The banter between these two is stilted and weak, so it’s no surprise when Rosie doesn’t come home with a rose.

The next day it’s time for the group date, and once again it’s going to involve cooking for Zac. Seriously, is this the 1950s? Or does Zac really just wish he was a MasterChef judge? Yet more mystery in the mystical Orient.

The women picked for the date (I can never keep track of them all) get to browse a Thai market for ingredients that they’re going to use to make green curry (authentic, right? Definitely needed to go all the way to Chiang Mai for that).

Never far from the action, host Dom Bowden is on hand to set the scene. “We all know Zac loves his food,” he says. “But would you believe that Thai is actually his food of choice?”

“I guess I just love the flavours,” Zac says. Yep, we’ve got a real foodie here.

Another anonymous Thai character – this time a chef – is on hand to guide the women through the rigours of making green curry paste.

“Listen to your heart,” she says, before telling the women (and, to be fair, Zac, who looks surprisingly at home in an apron) to bash the ingredients in a mortar and pestle like it’s the face of someone they hate.

Miss “ginormous t….” Claudia attacks hers with a surprising fury, which the show tries to connect with “intruder” Vanessa. Her curry is judged best – clearly rage is the key ingredient in any half-decent curry.

She and Zack get to eat their curries together. “My hands get sweaty when I talk to you and I don’t know why. You make me nervous,” she tells him. Hot. Hot like curry.

Finally (finally!) there is the cocktail party. They must be getting sick of these by now. There’s a weird ritual to them – the women quaff champagne while Zac picks one at a time for some solo banter.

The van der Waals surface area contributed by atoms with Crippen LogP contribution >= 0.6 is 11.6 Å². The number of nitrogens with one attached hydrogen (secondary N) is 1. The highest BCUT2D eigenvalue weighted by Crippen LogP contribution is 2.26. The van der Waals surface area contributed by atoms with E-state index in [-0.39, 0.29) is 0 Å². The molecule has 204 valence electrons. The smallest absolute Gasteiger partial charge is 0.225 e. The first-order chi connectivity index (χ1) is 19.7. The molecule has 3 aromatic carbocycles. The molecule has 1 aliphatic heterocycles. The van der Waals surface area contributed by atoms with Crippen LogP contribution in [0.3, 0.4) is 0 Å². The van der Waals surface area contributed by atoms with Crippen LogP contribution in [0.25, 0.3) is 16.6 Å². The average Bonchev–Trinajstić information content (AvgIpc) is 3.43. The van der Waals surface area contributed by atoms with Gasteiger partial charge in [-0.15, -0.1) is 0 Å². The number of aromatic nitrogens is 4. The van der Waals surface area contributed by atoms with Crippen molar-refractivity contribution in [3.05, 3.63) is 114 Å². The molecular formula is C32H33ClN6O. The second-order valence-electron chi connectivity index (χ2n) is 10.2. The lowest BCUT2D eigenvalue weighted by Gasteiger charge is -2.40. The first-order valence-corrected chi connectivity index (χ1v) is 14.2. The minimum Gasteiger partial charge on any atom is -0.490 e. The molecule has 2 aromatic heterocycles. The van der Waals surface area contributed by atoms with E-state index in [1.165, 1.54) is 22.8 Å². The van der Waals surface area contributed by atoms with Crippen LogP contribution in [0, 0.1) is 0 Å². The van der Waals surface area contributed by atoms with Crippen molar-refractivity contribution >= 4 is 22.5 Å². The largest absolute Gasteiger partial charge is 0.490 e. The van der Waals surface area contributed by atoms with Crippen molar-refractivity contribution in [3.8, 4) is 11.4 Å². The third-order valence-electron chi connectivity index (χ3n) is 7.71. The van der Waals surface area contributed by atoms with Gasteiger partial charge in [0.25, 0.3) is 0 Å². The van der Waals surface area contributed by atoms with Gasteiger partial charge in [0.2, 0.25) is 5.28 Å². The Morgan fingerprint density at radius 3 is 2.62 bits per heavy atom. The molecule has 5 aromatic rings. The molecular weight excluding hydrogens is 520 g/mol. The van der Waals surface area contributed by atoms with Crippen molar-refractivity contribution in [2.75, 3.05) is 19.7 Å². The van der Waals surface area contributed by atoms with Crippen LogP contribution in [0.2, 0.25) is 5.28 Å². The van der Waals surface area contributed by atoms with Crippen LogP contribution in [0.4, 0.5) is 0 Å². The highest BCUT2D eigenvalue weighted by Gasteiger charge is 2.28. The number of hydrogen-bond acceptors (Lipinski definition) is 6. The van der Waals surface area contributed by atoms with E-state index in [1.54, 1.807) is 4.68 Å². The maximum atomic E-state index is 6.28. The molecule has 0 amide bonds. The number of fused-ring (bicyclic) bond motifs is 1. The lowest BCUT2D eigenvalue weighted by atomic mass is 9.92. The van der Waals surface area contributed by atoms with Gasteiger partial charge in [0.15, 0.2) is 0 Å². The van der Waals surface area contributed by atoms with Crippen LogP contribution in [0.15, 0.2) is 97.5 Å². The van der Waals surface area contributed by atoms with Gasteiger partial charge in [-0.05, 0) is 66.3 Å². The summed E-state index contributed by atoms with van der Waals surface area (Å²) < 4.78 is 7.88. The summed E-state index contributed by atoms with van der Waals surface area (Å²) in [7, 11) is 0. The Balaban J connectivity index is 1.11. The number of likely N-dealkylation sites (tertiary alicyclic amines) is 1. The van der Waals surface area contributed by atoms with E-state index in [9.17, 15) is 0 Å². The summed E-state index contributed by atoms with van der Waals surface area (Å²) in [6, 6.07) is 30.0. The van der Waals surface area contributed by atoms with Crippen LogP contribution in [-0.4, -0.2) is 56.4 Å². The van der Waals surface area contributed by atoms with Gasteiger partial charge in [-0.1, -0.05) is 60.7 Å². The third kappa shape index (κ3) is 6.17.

It’s at this party that Zac reveals his inner dorky dad-magician, coming up with a host of (well, two) ingenious ways to sneak roses to favoured women. Rosie and Lily are both on the receiving end of some Franich magic when he pulls them aside.

Zac has cleverly reversed Lily’s questions-written-on-the-thigh trick, writing some questions on his arm – a little less sexy, but points for effort.

“What is your favourite part of me?” he asks her.

“Your hands.”

“Why?”

Lily scrambles for some kind of answer.

“You have them.”

Nice.

Dom appears to break up the party, taking Zac away for his manly confession before the rest of the roses are handed out. (Returning to our ritual comparison earlier, there is something kind of priest-like about Dom’s role in this show. He is totally celibate, and plays the role of confessor as well as making sure all the particulars of the ritual are adhered to. Man this show is weird.)

Finally, the roses. Look, I’ll spare you the drama and tell you: Nina goes home.

For a moment, I was actually kind of outraged. She is, hands down, the most likeable person on this show. She is the only one who seems to have some understanding of how weird the whole situation is. She echoes what the viewer is thinking. We relate to her. On top of it all, she actually seems genuinely keen on a relationship with Zac.

I think it’s clumsy how the show has set her up as our kind of guide to the show – the protagonist, if you like – only for her to be booted off in the early stages. She made The Bachelor kind of relatable. I feel like we’re lost without her.

At least she has the guts to stick it to Zac on her way out. Through the tears, she says: “I feel like you didn’t really give me a chance.”

“I go off my gut feel,” he explains, and suddenly it all makes sense; Nina must have stuffed up her curry.

Next week we’re promised some real drama, including beeped-out expletives. The circus rolls on.